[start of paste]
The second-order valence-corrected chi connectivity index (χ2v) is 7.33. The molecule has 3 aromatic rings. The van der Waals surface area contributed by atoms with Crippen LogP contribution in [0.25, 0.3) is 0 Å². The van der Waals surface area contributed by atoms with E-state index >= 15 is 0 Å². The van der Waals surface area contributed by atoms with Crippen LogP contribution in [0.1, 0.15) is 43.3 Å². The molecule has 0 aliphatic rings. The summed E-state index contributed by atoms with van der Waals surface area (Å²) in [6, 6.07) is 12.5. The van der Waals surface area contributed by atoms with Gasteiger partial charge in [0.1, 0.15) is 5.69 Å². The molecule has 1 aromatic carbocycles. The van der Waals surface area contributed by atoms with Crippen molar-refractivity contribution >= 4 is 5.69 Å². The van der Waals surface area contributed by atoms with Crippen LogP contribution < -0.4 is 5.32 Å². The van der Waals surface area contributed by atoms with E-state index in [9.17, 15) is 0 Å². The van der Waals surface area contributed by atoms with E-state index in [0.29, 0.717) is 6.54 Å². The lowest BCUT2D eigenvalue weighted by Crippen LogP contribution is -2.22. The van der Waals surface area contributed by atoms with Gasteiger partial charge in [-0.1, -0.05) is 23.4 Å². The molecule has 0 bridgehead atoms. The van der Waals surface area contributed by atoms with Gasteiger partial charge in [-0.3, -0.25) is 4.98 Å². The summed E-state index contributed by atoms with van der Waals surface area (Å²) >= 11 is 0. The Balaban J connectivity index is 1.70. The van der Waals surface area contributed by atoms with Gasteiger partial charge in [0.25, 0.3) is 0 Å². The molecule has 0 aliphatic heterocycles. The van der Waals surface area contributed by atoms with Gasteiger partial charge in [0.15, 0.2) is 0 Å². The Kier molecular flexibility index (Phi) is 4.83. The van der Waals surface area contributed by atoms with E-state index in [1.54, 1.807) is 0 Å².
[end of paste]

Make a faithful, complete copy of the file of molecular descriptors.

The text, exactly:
The second-order valence-corrected chi connectivity index (χ2v) is 7.33. The molecule has 3 aromatic rings. The van der Waals surface area contributed by atoms with Crippen LogP contribution in [0.25, 0.3) is 0 Å². The van der Waals surface area contributed by atoms with E-state index >= 15 is 0 Å². The van der Waals surface area contributed by atoms with Crippen LogP contribution in [0.1, 0.15) is 43.3 Å². The molecule has 0 aliphatic rings. The summed E-state index contributed by atoms with van der Waals surface area (Å²) in [6, 6.07) is 12.5. The van der Waals surface area contributed by atoms with Gasteiger partial charge in [0.1, 0.15) is 5.69 Å². The molecule has 1 aromatic carbocycles. The van der Waals surface area contributed by atoms with Crippen molar-refractivity contribution >= 4 is 5.69 Å². The van der Waals surface area contributed by atoms with Crippen LogP contribution < -0.4 is 5.32 Å². The van der Waals surface area contributed by atoms with E-state index in [9.17, 15) is 0 Å². The van der Waals surface area contributed by atoms with E-state index in [0.29, 0.717) is 6.54 Å². The lowest BCUT2D eigenvalue weighted by Crippen LogP contribution is -2.22. The van der Waals surface area contributed by atoms with Gasteiger partial charge in [-0.1, -0.05) is 23.4 Å². The molecule has 0 bridgehead atoms. The van der Waals surface area contributed by atoms with Gasteiger partial charge in [-0.3, -0.25) is 4.98 Å². The summed E-state index contributed by atoms with van der Waals surface area (Å²) >= 11 is 0. The Balaban J connectivity index is 1.70. The van der Waals surface area contributed by atoms with Gasteiger partial charge in [0.25, 0.3) is 0 Å². The molecule has 0 aliphatic heterocycles. The van der Waals surface area contributed by atoms with Gasteiger partial charge in [0.15, 0.2) is 0 Å². The Kier molecular flexibility index (Phi) is 4.83. The van der Waals surface area contributed by atoms with E-state index in [1.54, 1.807) is 0 Å².